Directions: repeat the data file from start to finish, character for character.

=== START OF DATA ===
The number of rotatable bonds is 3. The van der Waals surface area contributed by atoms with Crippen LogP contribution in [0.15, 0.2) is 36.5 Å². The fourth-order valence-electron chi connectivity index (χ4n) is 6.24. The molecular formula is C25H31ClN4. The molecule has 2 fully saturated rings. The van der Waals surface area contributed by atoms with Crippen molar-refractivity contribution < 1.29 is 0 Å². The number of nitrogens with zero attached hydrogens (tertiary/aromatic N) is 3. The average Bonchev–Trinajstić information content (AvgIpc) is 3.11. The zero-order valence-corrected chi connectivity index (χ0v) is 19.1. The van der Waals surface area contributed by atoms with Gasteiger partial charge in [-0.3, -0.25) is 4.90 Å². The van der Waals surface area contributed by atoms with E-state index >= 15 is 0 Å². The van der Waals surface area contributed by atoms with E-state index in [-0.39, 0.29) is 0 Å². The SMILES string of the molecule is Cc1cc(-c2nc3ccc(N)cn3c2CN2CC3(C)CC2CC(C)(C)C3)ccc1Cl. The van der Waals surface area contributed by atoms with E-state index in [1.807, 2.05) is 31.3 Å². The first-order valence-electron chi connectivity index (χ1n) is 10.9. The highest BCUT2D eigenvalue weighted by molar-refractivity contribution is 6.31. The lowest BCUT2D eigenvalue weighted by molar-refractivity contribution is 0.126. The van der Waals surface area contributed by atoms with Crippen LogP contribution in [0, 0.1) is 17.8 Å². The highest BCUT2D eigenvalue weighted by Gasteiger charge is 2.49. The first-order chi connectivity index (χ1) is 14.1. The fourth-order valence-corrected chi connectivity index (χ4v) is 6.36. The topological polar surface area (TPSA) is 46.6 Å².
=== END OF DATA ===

The number of rotatable bonds is 3. The van der Waals surface area contributed by atoms with Crippen LogP contribution in [0.15, 0.2) is 36.5 Å². The fourth-order valence-electron chi connectivity index (χ4n) is 6.24. The molecular formula is C25H31ClN4. The molecule has 2 fully saturated rings. The van der Waals surface area contributed by atoms with Crippen molar-refractivity contribution < 1.29 is 0 Å². The number of nitrogens with zero attached hydrogens (tertiary/aromatic N) is 3. The average Bonchev–Trinajstić information content (AvgIpc) is 3.11. The zero-order valence-corrected chi connectivity index (χ0v) is 19.1. The van der Waals surface area contributed by atoms with Gasteiger partial charge in [-0.3, -0.25) is 4.90 Å². The van der Waals surface area contributed by atoms with E-state index >= 15 is 0 Å². The van der Waals surface area contributed by atoms with E-state index in [-0.39, 0.29) is 0 Å². The SMILES string of the molecule is Cc1cc(-c2nc3ccc(N)cn3c2CN2CC3(C)CC2CC(C)(C)C3)ccc1Cl. The van der Waals surface area contributed by atoms with E-state index in [1.807, 2.05) is 31.3 Å². The first-order valence-electron chi connectivity index (χ1n) is 10.9. The highest BCUT2D eigenvalue weighted by molar-refractivity contribution is 6.31. The lowest BCUT2D eigenvalue weighted by molar-refractivity contribution is 0.126. The van der Waals surface area contributed by atoms with Crippen LogP contribution in [0, 0.1) is 17.8 Å². The highest BCUT2D eigenvalue weighted by Gasteiger charge is 2.49. The first-order chi connectivity index (χ1) is 14.1. The fourth-order valence-corrected chi connectivity index (χ4v) is 6.36. The topological polar surface area (TPSA) is 46.6 Å².